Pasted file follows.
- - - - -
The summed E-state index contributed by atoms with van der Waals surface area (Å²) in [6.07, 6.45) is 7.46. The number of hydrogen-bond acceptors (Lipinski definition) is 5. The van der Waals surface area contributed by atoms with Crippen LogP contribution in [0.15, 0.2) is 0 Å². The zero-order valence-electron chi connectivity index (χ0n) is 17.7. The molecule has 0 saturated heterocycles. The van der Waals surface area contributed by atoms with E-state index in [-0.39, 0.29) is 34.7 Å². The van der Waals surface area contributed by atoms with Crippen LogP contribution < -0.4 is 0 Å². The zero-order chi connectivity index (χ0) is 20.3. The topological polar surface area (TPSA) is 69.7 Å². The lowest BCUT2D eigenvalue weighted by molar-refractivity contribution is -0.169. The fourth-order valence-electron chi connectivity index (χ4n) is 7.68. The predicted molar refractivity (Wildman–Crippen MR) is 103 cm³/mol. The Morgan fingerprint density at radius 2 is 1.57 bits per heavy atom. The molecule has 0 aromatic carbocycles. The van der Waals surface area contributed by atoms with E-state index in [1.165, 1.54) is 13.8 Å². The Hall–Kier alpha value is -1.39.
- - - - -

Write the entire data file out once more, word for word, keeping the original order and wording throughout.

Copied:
The summed E-state index contributed by atoms with van der Waals surface area (Å²) in [6.07, 6.45) is 7.46. The number of hydrogen-bond acceptors (Lipinski definition) is 5. The van der Waals surface area contributed by atoms with Crippen LogP contribution in [0.15, 0.2) is 0 Å². The zero-order valence-electron chi connectivity index (χ0n) is 17.7. The molecule has 0 saturated heterocycles. The van der Waals surface area contributed by atoms with E-state index in [-0.39, 0.29) is 34.7 Å². The van der Waals surface area contributed by atoms with Crippen LogP contribution < -0.4 is 0 Å². The zero-order chi connectivity index (χ0) is 20.3. The topological polar surface area (TPSA) is 69.7 Å². The lowest BCUT2D eigenvalue weighted by molar-refractivity contribution is -0.169. The fourth-order valence-electron chi connectivity index (χ4n) is 7.68. The predicted molar refractivity (Wildman–Crippen MR) is 103 cm³/mol. The Morgan fingerprint density at radius 2 is 1.57 bits per heavy atom. The molecule has 0 aromatic carbocycles. The van der Waals surface area contributed by atoms with E-state index in [1.165, 1.54) is 13.8 Å². The Hall–Kier alpha value is -1.39.